Microsoft brings Google Now-like personalised cards to Bing

Microsoft brings Google Now-like personalised cards to Bing
Microsoft on Wednesday introduced new set of personalised cards on Bing.com, showing users news, weather, flights, and stocks details in a tailored form - all as part of the search.

For using the new Bing personalised cards, users will be required to sign in to their Microsoft account and set-up interests to let Bing know what it should track.

Notably, Google's smart mobile assistant, Google Now also fetches information and offers updates based on the user's data and usage behaviour, and shows the details with information cards.

However, the biggest difference in Bing's personalised cards and Google Now is that Microsoft has chosen to bring the cards to a website (Bing.com), rather than the mobile search app (Google Search).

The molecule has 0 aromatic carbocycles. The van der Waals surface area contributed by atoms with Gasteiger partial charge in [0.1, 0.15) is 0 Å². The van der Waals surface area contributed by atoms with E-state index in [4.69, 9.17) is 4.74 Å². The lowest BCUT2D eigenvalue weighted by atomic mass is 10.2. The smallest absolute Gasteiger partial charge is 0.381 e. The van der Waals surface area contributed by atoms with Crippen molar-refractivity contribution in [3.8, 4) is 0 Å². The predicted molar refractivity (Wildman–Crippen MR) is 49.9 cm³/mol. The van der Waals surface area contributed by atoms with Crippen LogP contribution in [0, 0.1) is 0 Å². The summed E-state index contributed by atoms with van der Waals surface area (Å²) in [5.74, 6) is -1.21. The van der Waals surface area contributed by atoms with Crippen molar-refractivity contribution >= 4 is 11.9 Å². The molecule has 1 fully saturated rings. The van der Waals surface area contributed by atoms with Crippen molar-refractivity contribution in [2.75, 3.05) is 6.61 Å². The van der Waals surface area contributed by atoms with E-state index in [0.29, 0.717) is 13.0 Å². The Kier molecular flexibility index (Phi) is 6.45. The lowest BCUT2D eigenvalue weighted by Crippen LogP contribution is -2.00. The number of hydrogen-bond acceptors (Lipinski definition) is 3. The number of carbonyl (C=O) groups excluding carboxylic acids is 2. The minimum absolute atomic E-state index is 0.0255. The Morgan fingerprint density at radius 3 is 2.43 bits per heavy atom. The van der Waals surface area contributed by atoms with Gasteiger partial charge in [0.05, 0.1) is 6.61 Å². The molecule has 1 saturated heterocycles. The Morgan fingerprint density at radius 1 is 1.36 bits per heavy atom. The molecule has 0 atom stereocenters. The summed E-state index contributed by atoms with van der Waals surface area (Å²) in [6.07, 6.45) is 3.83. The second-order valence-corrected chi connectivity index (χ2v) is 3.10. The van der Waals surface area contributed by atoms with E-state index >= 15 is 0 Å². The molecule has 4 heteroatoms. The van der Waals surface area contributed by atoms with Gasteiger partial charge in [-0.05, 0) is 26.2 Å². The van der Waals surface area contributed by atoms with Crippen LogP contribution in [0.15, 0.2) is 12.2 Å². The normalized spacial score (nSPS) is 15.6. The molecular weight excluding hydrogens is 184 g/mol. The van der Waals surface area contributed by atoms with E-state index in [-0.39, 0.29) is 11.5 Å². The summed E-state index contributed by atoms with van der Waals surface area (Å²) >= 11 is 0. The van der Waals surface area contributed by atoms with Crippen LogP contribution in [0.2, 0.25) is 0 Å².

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Bing's Program Manager, Chen Fang in a blog post said, "Starting today, we are unveiling a set of personalized cards on the Bing homepage that will help you keep track of things that matter to you. As long as you're signed in, Bing will remember your interests and notify you, as appropriate, across a range of Bing-powered Microsoft services, such as Cortana and the Bing Sports app, for example."

(Also see: Microsoft's Cortana vs. Apple's Siri vs. Google Now)

Microsoft is clearly rolling out updates and new features to its services to support Cortana, its new voice-based virtual assistant which is based on a popular AI character in Microsoft's blockbuster video game franchise, Halo.

Cortana is powered by Bing and is similar to Apple's Siri or Google Now, completely replacing the search feature in Windows Phone 8.1. Interests will be synched between devices, and Wednesday's move marks a step in that integration.

The Redmond giant has revealed that Cortana would be first available in the US as a 'beta' and later would be released in the UK and China in the second half of 2014, while in other countries Cortana might reach by 2015.

Microsoft, in March, rolled out 'Image Match' functionally for its Bing search engine, almost two years after Google first introduced its 'Search by image' feature.

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